Intentional Catholic Education at St. Sebastian School in Santa Paula, CA

Intentional Catholic Education

Learning For Life Through Faith

Seeking of Truth, Goodness, and Beauty.

Intentional Catholic education is a long tradition of education that emphasizes the seeking of truth, goodness, and beauty. This intentionally catholic approach teaches students how to learn and how to think.
What makes this education so effective? It is largely because of its approach to how and when students are taught.

Regardless of their learning style, children learn in phases or stages.

K-6th Grade Stage

Here children soak up knowledge. They memorize, absorb facts, learn the rules of phonics and spelling, recite poetry, and study plants, animals, basic math, and other topics. Moral lessons are included.

7th-8th Grade Stage

Students are naturally more argumentative and begin to question authority and facts. They want to know the “why” of something—the logic behind it. During this stage, students learn reasoning, informal and formal logic, and how to argue with wisdom and eloquence.

9th-12th Grade Stage (continued elsewhere)

10–12 is naturally when students become independent thinkers and communicators.Intentional Catholic education aims to include instruction on the virtues and a love of truth, goodness and beauty in ordinary lesson plans.

Intentional Catholic education aims to include instruction on the virtues and a love of truth, goodness and beauty in ordinary lesson plans. Students learn the arts, sciences and literature starting with classical Greek and Roman sources and Wisdom and input from ancient church fathers, Renaissance theologians and even Mozart.

Contrary to Public School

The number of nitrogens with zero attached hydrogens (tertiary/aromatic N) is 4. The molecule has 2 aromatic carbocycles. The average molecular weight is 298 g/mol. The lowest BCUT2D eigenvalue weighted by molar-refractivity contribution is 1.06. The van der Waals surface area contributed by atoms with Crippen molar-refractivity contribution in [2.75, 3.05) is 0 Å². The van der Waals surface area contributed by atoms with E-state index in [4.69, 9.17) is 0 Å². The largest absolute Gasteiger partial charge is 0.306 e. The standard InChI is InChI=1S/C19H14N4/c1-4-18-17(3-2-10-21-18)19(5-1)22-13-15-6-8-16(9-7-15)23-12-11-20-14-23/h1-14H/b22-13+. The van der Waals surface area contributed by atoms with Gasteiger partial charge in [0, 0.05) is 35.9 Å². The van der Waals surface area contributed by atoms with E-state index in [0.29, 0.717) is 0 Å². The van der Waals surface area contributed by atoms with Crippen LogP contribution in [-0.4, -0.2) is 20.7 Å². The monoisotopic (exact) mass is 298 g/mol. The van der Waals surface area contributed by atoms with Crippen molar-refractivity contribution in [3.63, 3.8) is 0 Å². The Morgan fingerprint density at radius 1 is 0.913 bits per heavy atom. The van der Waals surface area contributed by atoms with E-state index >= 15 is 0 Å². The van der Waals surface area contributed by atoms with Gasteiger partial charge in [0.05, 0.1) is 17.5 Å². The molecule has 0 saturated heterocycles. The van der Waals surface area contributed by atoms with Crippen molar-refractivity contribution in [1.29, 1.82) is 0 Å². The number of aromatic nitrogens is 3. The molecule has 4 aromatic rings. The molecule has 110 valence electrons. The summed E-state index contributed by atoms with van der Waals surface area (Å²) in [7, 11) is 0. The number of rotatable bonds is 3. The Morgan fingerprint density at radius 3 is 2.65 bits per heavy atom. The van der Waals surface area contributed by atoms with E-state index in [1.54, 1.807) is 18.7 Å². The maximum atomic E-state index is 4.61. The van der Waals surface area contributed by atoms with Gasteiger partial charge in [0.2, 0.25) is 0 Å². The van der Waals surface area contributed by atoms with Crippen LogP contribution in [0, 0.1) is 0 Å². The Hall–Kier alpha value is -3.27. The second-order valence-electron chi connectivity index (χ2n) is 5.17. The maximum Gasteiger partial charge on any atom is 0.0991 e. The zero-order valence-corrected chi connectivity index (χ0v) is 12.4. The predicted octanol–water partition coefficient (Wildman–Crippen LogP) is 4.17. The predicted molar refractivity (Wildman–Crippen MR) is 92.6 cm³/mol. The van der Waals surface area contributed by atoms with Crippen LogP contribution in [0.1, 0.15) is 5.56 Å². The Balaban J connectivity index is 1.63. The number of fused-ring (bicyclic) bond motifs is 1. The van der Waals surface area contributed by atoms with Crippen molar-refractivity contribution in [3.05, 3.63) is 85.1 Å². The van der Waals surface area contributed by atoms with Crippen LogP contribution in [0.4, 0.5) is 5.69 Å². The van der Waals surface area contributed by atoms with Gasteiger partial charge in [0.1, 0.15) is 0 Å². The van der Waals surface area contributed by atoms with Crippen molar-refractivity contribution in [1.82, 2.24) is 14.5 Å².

The structure of public school lends itself to questions, set up to say, “This is what you need to know, and here are the facts.

Not just a method but an incorporation into the whole treasure of Christian wisdom, which includes that of Christian cultures. Our students would get a coherent understanding of history, literature, art, philosophy —the traditions to what Catholics in the West are heirs.
Intentional Catholic Education, with its focus on philosophy and inquiry, can offer students the opportunity to gain knowledge and develop innovative thought, while examining issues through a moral lens.

How does a philosophy that has been taught for centuries stay relevant in an education age immersed with iPads and apps, and careers driven by the digital economy, automation and personalization? Today, students are charged with shaping policy and fighting injustice, and have endless information, and misinformation, pushed to them. An Intentionally Catholic education provides the academic excellence and moral framework to fight this injustice and encourages students to pursue the why, how and who of ideas and decisions in addition to the what, and helps develop young people who own their power to enrich their lives and the lives of others.

Directly and indirectly, an Intentionally Catholic Education offers a deeper, lasting preparation for college, careers and living a meaningful life by encouraging its two guiding principles—wisdom and virtue.

Essential Marks of a Catholic School

Please click the dots on the Logo to know what it means/symbolizes.


(Symbolized by the Alpha & Omega)

I can do all things through Christ who strengthens me. (Philippians 4:13)
Catholic educators should address the requirements of both the natural and the supernatural perfection of the children entrusted to their care.

The Catholic school must be founded on Jesus Christ, who, through his Incarnation, is united with each student. Christ is not an afterthought or an add-on to Catholic educational philosophy; he is the center and fulcrum of the entire enterprise, the light enlightening every boy and girl who comes into a Catholic school.

In the book of Revelations, Christ refers to himself as the alpha and the omega. That is, the first and the last. These two letters symbolize the fact that Christ is the beginning and the end of all creation, and we hold him as the beginning and end of our school's being. Thus we hold the Alpha & the Omega as a part of our Identity, Christ with us and of us always.



The Good, The True, & The Beautiful:
The “spirit of Catholicism" should permeate the entire curriculum. Catholic education is "intentionally directed to the growth of the whole person." An integral education aims to develop gradually every capability of every student: his or her intellectual, physical, psychological, moral, and religious capacities. If a Catholic school is to deliver on its promise to provide students with an integral education, it must foster love for wisdom and truth, and must integrate faith, culture, and life.